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Self-organizing Neural Maps: The Retinotectal Map and Mechanisms of Neural Development - 1st Edition - ISBN: 9780128185797, 9780128185803

Self-organizing Neural Maps: The Retinotectal Map and Mechanisms of Neural Development

1st Edition

From Retina to Tectum

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Author: John Schmidt
Paperback ISBN: 9780128185797
eBook ISBN: 9780128185803
Imprint: Academic Press
Published Date: 15th October 2019
Page Count: 472
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Self-organizing Neural Maps: From Retina to Tectum describes the underlying processes that determine how retinal fibers self-organize into an orderly visual map. The formation of neural maps is a fundamental organizing concept in neurodevelopment that can shed light on developmental mechanisms and the functions of genes elsewhere. The book presents a summary of research in the retinotectal field with an ultimate goal of synthesizing how underlying mechanisms in neural development harmoniously come together to create life. A broad spectrum of neuroscientists and biomedical scientists with differing backgrounds and varied expertise will find this book useful.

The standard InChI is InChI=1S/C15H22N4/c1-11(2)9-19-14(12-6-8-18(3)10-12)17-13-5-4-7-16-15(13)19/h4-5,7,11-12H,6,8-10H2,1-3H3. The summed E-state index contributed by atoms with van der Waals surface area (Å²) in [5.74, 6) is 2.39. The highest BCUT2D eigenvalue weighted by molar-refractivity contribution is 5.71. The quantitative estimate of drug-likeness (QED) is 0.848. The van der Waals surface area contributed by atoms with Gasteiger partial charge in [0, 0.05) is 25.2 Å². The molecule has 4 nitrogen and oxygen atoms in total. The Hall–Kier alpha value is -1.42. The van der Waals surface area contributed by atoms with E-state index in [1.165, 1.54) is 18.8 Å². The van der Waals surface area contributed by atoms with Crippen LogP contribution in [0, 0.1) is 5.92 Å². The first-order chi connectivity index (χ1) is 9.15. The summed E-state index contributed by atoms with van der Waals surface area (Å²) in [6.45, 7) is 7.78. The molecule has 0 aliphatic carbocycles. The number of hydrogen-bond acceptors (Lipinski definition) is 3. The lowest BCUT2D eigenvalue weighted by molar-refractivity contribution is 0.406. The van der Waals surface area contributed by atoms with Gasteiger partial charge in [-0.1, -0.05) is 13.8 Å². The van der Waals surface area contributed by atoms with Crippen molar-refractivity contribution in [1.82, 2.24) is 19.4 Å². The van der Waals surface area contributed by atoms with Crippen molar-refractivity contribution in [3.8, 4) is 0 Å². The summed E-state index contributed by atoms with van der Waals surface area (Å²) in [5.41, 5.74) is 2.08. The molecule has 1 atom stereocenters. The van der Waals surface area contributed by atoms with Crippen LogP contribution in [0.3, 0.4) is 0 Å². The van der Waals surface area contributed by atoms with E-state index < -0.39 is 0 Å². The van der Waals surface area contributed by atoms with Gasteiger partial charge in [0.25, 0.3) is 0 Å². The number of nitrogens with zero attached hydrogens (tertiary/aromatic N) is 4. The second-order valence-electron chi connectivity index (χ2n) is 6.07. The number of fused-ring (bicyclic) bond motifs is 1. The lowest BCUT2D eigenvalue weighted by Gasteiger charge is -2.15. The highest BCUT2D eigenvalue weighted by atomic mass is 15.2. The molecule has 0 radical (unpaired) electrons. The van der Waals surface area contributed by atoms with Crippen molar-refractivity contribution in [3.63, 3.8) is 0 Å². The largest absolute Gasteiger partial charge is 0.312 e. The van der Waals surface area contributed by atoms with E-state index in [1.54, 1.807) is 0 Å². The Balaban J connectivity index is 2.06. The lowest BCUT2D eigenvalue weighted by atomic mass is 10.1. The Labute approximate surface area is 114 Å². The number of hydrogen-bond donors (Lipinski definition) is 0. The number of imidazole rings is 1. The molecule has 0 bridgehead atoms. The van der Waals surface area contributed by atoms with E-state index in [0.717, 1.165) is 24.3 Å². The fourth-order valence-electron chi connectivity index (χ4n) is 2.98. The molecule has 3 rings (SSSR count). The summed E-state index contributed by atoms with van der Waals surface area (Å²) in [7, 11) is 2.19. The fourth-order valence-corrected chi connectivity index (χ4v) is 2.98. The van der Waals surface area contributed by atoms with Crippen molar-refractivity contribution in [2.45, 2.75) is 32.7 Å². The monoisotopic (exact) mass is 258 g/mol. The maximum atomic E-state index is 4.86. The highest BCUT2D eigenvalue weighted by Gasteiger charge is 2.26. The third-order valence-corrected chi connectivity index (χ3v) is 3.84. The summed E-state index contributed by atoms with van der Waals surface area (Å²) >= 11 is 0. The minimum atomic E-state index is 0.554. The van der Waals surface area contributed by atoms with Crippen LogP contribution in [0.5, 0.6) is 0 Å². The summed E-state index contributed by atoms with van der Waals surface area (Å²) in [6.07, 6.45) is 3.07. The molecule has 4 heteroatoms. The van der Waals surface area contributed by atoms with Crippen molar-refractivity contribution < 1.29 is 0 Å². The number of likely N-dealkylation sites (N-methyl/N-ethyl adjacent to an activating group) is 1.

Key Features

  • Describes the mechanisms relating to the developmental wiring of the retinotectal system
  • Brings together the state-of-the-art research in axon guidance and neuronal activity mechanisms in map formation
  • Focuses on topographical maps and inclusion of multiple animal models, from fish to mammals
  • Explores the molecular guidance and activity dependent cue components involved in neurodevelopment


Graduate students, neuroscientists, neurobiologists, and anyone new to the field of neuroscience; physicians, neurologists, psychologists,  computational neuroscientists, bioengineers

Table of Contents

Chapter 1: Overview and Basics of the Retinotectal Projection